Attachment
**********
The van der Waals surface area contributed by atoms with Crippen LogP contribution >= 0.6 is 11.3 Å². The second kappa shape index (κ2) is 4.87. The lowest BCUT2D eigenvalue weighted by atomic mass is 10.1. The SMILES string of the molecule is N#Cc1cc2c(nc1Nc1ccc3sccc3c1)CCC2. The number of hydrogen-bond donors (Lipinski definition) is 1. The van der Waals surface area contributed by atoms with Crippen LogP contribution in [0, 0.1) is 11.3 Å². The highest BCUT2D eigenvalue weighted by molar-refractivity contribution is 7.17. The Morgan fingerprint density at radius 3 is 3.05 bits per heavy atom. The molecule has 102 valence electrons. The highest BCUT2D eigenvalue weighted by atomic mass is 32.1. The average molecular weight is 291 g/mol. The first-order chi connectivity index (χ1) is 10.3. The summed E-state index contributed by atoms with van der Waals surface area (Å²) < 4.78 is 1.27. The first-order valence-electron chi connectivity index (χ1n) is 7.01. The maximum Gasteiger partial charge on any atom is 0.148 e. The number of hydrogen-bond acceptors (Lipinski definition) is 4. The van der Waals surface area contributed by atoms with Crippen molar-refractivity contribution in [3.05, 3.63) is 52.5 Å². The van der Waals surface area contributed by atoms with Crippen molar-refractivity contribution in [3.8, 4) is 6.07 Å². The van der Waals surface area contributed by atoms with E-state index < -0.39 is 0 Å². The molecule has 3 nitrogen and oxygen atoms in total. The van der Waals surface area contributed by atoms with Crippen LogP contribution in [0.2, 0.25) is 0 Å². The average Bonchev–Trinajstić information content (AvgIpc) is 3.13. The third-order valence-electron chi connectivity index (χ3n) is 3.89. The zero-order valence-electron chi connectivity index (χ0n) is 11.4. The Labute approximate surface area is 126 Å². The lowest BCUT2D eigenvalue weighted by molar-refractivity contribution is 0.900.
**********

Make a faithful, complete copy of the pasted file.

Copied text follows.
The van der Waals surface area contributed by atoms with Crippen LogP contribution >= 0.6 is 11.3 Å². The second kappa shape index (κ2) is 4.87. The lowest BCUT2D eigenvalue weighted by atomic mass is 10.1. The SMILES string of the molecule is N#Cc1cc2c(nc1Nc1ccc3sccc3c1)CCC2. The number of hydrogen-bond donors (Lipinski definition) is 1. The van der Waals surface area contributed by atoms with Crippen LogP contribution in [0, 0.1) is 11.3 Å². The highest BCUT2D eigenvalue weighted by molar-refractivity contribution is 7.17. The Morgan fingerprint density at radius 3 is 3.05 bits per heavy atom. The molecule has 102 valence electrons. The highest BCUT2D eigenvalue weighted by atomic mass is 32.1. The average molecular weight is 291 g/mol. The first-order chi connectivity index (χ1) is 10.3. The summed E-state index contributed by atoms with van der Waals surface area (Å²) < 4.78 is 1.27. The first-order valence-electron chi connectivity index (χ1n) is 7.01. The maximum Gasteiger partial charge on any atom is 0.148 e. The number of hydrogen-bond acceptors (Lipinski definition) is 4. The van der Waals surface area contributed by atoms with Crippen molar-refractivity contribution in [3.05, 3.63) is 52.5 Å². The van der Waals surface area contributed by atoms with Crippen molar-refractivity contribution in [3.8, 4) is 6.07 Å². The van der Waals surface area contributed by atoms with E-state index < -0.39 is 0 Å². The molecule has 3 nitrogen and oxygen atoms in total. The van der Waals surface area contributed by atoms with Crippen LogP contribution in [0.2, 0.25) is 0 Å². The average Bonchev–Trinajstić information content (AvgIpc) is 3.13. The third-order valence-electron chi connectivity index (χ3n) is 3.89. The zero-order valence-electron chi connectivity index (χ0n) is 11.4. The Labute approximate surface area is 126 Å². The lowest BCUT2D eigenvalue weighted by molar-refractivity contribution is 0.900.